The incineration consists of mass combustion techniques of solid wastes, which are admitted to an incineration furnace. Inside the furnace occur the combustion of organic wastes including the dangerous ones with air excess to promote mixing and turbulence, in order to ensure safety and completely burn of those substances. As co-products of this process occurs the formation of ashes and solid slags.
The first ones are completely inertized in cement matrices for succeeding compaction in landfills and, the second ones, are valorized, separating the metals from the inerts. The metals are recycled to the recycling industry and the inerts are normally used on civil construction, such as road flooring, landfills covering, etc. (Puna, 2005). There are two incineration processes, regarded with energetic valorization. As a great advantage of this process, it’s possible to produce a large quantity of electric energy, and therefore, it makes profitable this process, becoming autonomous and supplier of electricity.
It is important refer the control of main process variables of furnace incinerator, like, temperature, waste time residence on furnace, qualitative and quantitative analysis of solid wastes in admittance. Besides, the incineration and co-incineration processes are very restrictive in the admittance of several dangerous solid wastes, due to the legal limit values of gases that are produced in the incineration furnace and emitted to the atmosphere, which they are severally rigid, like, Dioxins, Furans, PCB’s and Heavy Metals (Brunner, 1994).
Basically, the incineration furnace is a combustion chamber where, the solid wastes chemical elements (carbon, hydrogen and, if exists also in the wastes, sulphur) are burned to produced combustion gases, especially CO, CO2, H2O, NOx and, if it is the case, SO2. With fewer proportions, it’s produced, also, acid gases like HCl and HF and, last but not least, heavy metals and macromolecules with high stability and higher molecular weight (Dioxins, Furan’s and PCB’s) (Freeman, 1988). The main elementary reactions of solid wastes in the combustion process at the incinerator are the follow ones:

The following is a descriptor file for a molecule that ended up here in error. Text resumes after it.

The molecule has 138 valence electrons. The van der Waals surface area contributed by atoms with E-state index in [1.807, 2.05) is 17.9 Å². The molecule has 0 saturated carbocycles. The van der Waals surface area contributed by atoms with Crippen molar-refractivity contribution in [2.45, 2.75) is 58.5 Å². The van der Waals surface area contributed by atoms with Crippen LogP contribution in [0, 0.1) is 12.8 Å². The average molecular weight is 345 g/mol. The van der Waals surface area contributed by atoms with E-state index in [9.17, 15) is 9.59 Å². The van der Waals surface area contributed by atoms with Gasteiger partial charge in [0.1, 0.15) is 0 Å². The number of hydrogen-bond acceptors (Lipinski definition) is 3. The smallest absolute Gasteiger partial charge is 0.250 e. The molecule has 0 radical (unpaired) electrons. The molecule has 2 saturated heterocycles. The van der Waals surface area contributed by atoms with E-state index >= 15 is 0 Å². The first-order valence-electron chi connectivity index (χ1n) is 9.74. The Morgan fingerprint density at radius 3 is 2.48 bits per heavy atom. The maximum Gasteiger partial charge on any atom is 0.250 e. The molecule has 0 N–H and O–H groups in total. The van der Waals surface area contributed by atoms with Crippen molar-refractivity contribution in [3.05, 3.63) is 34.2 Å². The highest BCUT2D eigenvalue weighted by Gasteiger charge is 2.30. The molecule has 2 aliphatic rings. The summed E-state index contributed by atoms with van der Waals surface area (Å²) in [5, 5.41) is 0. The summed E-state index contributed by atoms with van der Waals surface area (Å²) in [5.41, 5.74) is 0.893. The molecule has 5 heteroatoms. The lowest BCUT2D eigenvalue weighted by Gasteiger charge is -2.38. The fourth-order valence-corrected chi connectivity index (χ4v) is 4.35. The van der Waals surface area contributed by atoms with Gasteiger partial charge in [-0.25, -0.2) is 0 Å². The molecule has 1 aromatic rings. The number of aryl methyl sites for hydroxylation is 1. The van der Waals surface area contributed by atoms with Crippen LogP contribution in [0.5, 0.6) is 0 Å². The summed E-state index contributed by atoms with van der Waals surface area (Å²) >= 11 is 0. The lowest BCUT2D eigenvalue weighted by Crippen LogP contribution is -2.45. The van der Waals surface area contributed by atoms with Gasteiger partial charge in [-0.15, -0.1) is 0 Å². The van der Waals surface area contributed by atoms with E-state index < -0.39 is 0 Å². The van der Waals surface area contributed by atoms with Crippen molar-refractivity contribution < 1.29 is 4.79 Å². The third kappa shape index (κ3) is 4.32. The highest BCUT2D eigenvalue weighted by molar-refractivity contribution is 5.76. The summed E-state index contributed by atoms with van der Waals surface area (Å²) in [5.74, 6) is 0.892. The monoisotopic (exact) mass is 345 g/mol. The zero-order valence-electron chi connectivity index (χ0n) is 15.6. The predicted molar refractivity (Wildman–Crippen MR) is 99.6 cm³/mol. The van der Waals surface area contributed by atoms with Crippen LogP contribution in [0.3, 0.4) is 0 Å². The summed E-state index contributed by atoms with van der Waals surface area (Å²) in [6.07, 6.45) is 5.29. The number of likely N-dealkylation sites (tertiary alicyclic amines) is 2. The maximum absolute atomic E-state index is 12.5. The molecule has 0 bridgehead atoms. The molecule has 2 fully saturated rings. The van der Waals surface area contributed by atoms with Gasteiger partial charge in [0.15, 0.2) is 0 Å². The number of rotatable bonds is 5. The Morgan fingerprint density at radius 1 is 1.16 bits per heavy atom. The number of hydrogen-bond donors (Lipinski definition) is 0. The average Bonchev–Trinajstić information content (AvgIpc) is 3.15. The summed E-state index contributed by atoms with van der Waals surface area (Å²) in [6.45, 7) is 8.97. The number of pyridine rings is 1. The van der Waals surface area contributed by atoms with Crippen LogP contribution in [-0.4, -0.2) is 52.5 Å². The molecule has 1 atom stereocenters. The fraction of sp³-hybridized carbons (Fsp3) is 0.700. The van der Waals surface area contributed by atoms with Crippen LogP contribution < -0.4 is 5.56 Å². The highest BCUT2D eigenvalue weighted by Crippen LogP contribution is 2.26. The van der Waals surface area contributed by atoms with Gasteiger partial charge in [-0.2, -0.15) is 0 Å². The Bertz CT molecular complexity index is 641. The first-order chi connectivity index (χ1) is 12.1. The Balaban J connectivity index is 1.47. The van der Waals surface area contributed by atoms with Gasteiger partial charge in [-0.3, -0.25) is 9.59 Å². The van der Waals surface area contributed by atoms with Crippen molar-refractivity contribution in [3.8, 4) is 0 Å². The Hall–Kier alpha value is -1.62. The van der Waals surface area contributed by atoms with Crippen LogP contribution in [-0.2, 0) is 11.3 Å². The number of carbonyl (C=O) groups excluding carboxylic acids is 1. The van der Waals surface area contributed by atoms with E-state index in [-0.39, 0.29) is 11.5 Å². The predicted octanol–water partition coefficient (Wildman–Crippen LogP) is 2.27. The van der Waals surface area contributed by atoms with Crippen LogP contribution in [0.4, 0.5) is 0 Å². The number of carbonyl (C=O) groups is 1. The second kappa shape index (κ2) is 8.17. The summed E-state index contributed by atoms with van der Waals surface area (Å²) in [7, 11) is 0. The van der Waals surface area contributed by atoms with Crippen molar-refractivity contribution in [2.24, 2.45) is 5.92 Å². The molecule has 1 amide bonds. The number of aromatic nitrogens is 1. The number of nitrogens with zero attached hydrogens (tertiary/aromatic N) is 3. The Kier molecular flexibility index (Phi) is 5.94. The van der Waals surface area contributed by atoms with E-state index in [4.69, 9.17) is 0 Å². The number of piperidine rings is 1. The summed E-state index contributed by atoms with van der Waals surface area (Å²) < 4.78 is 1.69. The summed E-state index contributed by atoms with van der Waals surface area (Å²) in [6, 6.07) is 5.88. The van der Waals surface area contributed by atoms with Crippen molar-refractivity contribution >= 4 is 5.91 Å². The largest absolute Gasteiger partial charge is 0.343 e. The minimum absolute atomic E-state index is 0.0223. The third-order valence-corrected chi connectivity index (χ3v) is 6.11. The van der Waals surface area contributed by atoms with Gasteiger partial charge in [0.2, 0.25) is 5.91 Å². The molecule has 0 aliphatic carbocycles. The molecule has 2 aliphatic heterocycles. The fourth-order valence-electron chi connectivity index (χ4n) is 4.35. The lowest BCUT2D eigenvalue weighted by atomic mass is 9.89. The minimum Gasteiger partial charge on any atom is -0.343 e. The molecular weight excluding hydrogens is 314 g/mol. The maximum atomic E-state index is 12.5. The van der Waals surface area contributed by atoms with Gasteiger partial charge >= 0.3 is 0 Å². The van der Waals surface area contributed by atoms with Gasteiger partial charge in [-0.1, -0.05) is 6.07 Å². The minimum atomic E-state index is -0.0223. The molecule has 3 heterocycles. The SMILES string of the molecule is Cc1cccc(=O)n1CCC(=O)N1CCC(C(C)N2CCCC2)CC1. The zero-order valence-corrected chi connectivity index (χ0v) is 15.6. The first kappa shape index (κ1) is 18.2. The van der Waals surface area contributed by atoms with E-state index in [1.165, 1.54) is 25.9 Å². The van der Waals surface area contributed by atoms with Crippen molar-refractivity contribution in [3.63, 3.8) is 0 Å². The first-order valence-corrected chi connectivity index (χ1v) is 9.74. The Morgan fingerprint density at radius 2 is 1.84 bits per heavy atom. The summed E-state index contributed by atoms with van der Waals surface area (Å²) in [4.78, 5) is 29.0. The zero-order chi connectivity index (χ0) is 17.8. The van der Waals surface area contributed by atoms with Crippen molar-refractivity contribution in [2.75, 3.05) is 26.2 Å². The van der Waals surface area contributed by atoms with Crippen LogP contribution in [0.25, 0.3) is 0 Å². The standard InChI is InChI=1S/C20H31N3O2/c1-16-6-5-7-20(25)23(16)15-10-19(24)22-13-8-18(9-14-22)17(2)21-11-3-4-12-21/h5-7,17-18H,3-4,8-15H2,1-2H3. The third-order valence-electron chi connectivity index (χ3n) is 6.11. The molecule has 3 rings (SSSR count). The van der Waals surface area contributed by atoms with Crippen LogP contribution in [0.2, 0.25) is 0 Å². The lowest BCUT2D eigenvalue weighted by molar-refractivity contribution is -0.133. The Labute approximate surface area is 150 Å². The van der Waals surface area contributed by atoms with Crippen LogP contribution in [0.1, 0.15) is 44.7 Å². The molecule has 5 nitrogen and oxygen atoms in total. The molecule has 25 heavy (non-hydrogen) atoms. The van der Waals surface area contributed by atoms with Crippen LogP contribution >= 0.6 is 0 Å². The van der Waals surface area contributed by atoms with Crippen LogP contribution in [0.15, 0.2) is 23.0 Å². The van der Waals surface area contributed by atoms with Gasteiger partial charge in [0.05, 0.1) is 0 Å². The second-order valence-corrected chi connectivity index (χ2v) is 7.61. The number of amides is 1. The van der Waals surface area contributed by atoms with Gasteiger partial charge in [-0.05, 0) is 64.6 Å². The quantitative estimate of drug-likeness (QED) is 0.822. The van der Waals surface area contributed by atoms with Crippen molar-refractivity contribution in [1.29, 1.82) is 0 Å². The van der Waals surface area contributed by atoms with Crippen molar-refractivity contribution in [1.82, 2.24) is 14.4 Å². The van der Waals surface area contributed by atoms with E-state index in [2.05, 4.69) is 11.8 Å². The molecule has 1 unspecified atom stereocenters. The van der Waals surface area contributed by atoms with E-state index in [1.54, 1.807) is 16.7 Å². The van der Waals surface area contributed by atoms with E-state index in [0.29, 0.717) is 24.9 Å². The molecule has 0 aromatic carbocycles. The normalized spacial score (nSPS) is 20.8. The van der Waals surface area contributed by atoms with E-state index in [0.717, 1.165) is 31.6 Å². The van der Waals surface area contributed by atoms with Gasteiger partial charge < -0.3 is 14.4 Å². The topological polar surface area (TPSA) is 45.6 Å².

C + O2 → CO2 2H2 + O2 → 2H2O S + O2 → SO2
The dedicated incineration works like an appropriate industrial infra-structure, which uses, to operate the incineration furnace, a secondary fuel, like natural gas, propane or fuel oil to improve and maintain the combustion of solid wastes. However, the main source of fuel is the solid wastes due to its higher specific heat. It’s estimated that, the solid wastes can substitute the use of secondary fuel until a percentage of utilisation about 40-50% (Formosinho et. al., 2000).
The rate of organic molecules destruction depends of the high temperature inside in the furnace and the time residence of gases combustion in the incinerator. Normally, a temperature higher than 900 ºC and, a time residence between 2 and 5 seconds, with a Thermal Conversion Technologies for Solid Wastes: A New Way to Produce Sustainable Energy excess of air (oxygen) higher than 6% is sufficient to ensure the destruction of all organic molecules.
Valorsul is an integrated urban solid waste system, which include an incinerator, in order to burn urban solid wastes. This incinerator is located in Loures, near Lisbon, Portugal and, it operates since 1994 (Puna, 2002).
In the incineration of dangerous solid wastes with more than 1% of halogen organic compounds in their composition, expressed in chlorine, the temperature in the incinerator has to achieve 1100ºC and the residence time of combustion gases must be, at minimum, 2 seconds (Brunner, 1994; European Legislation, 1994). The main final products in the incineration process are, the combustion gases.
The appearance of CO in the combustion gases results from the inefficient burning of solid wastes with, most probably, a less air excess. To ensure the reduction of CO, it’s important to increase the air flow and, consequently, the excess of oxygen. With the combustion gases, flows particles, specially, those with a diameter smaller than 10 μm (Russo, 2005). As remaining solid wastes, the incineration process produces ashes and slags, which will be characterized more ahead.